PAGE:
Its vital to jot down amount paid to all domestic help, location and dosage of common medicines, relevant phone numbers – grocer, milkman, newspaper, Internet provider, etc. It’s strange how absence of any of these services can make life seem miserable and these contact details kept handy will relieve a lot of anguish.
Usually women easily ‘take over’ whenever the husband is away – be it with bank or investment decisions or vehicle repairs or the carpenter or computer. Mothers are equally ‘good’ at helping kids with their homework or the dreaded projects. Yet the reverse may not always be true.
Once all this is done, it remains theoretical until actually tested. That means, actually going away for a few days- be it on a holiday or trek, visit relatives what ever … just away.
This is one situation where I gladly accepted the feeling of not being “indispensable” and to surrender my ‘kingdom’!
Archana is a physiotherapist, fitness enthusiast, amateur field botanist and nurtures a few bonsai. Happiest on a road less traveled. read more...
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Chetan Bhagat had no business slut shaming Uorfi Javed or any other woman. If he wants to 'guide' young men in the 'right direction' then he should take accountability for his words.
Chetan Bhagat, one of India’s bestselling authors, thought it was an ingenious idea to slut-shame Uorfi Javed, an Indian actress and influencer, at the Sahitya Aaj Tak literature festival.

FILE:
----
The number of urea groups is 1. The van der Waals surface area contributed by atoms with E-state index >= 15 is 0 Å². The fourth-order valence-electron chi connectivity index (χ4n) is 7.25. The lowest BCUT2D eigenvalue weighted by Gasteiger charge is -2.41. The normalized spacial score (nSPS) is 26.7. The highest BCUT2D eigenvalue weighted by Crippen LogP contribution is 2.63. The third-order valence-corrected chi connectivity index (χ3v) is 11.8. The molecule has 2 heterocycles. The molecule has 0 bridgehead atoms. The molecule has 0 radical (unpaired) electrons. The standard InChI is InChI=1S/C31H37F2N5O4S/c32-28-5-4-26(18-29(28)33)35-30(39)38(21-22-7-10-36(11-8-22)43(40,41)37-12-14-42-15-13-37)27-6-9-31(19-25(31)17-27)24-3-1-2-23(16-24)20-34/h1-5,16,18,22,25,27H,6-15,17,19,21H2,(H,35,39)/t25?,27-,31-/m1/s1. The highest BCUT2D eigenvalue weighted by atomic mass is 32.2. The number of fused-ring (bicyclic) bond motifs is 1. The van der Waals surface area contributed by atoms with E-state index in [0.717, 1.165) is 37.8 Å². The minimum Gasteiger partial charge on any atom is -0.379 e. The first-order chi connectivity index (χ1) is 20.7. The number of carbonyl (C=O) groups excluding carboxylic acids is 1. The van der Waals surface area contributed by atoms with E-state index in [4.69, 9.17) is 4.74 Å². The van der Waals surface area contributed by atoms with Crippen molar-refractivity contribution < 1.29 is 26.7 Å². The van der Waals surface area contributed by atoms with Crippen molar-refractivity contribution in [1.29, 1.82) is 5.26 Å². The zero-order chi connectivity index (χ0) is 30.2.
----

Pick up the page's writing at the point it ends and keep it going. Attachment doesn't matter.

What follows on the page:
“Phone has been a great distraction for the youth, especially the boys, spending hours just watching Instagram Reels. Everyone knows who Uorfi Javed is. What will you do with her photos? Is it coming in your exams or you will go for a job interview and tell the interviewer that you know all her outfits? On one side, there is a youth who is protecting our nation at Kargil and on another side, we have another youth who is seeing Uorfi Javed’s photos hiding in their blankets.”
Uorfi Javed responded with a video on her Instagram stories calling out Bhagat’s bluff. She shared the screenshots of his previous chat conversations with Ira Trivedi, author and yoga instructor, which came to light during the #MeToo movement.
While boys are taught to naturally own the space they enter, girls are taught to give up, to accommodate, to adjust since "it is their primary responsibility to keep families and relations together."
Yesterday, I was watching these 4 young girls around 16 – 17 years old play badminton. They were having fun, goofing around with all 4 of them equally involved in the game.
In some time two of their male friends joined them, and as part of round robin, the 2 boys replaced two of the girls. All good.
As the play continued, I started noticing a change in the way the game was being played. The shuttle was played most of the times between the two boys and there was a sense of competition and aggression brought in. The other 2 girls playing soon starting losing interest in the game as they hardly got any game time. Even if the shuttle came towards them, the boy in their team would move and play that shot. They soon moved to the sidelines as the boys continued to play.